Date Approved

6-29-2007

Date Posted

9-27-2013

Degree Type

Open Access Dissertation

Degree Name

Doctor of Philosophy (PhD)

Department

Psychology

Committee Member

Norman Gordon, Ph.D., Chair

Committee Member

Rosalyn Barclay, Ph.D.

Committee Member

Ellen Koch, Ph.D.

Committee Member

Tamara Penix, Ph.D.

Abstract

With the continuing improvement and development of technology, research methods have struggled to keep up with the changing times in terms of demonstrating the utility of newer technology. The development and continued improvement of the Internet presents an opportunity to explore the utility of this mode of administration for the assessment of these sensitive behaviors. This study examined the use of long-distance methods of high-risk sexual behavior assessment and compared the more traditional methods of mailed surveys and telephone interviews to newer and more technological methods of electronic mail and Internet.

Seven hundred and eighty participants were randomly assigned into four groups. Each group received the Sexual History Survey in a different long-distance assessment method (i.e., postal, telephone, electronic mail, and Internet). The four groups were compared to one another on accuracy of data, unit and item response rates, perceived intrusiveness, enjoyment of method, and use of resources.

Results demonstrate that the telephone group appeared to respond in a more socially desirable manner than the other groups in responses to high-risk sexual behavior items but demonstrated the highest unit and item response rates due to the methodology of the study and the perseverance of the principal investigator. However, the technological methods demonstrated favorable unit and item response rates when compared to the postal method. There were no group differences in perceived intrusiveness of the study, but participants did report that the technological methods were more enjoyable to take and they also demonstrated the highest amount of method loyalty when queried about method choice upon readministration. The technological methods also tended to cost the least per response received and used the least amount of the principal investigator’s time to develop and administer. Finally, the speed at which responses were received via the technological means was far superior to the rate of the traditional methods.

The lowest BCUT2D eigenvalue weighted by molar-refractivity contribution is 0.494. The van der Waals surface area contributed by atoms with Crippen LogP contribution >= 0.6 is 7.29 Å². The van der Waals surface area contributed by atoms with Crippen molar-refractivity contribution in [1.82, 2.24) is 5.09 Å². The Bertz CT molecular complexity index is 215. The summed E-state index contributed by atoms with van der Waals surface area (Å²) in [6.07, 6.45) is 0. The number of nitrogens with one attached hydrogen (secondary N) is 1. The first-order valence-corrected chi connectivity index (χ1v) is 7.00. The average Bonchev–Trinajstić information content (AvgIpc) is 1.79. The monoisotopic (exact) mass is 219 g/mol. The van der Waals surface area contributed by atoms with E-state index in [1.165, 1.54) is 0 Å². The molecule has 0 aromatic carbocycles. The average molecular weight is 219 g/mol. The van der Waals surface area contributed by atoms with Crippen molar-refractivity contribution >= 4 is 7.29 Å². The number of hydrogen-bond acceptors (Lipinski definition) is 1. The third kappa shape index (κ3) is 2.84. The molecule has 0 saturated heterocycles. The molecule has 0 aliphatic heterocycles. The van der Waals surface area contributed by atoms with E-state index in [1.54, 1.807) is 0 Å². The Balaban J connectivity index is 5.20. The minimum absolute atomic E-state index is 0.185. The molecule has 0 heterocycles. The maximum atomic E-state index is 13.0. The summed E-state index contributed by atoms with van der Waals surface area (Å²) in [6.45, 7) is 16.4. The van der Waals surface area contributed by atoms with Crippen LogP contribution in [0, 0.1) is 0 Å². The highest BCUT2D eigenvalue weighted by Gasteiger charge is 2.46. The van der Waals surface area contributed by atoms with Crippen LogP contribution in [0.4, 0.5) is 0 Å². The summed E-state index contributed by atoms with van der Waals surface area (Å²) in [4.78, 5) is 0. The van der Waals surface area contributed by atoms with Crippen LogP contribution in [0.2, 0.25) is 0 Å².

These findings support the use of the Internet in the assessment of high-risk sexual behaviors and also suggest that the use of the Internet may lead to more accurate responses and better data quality.

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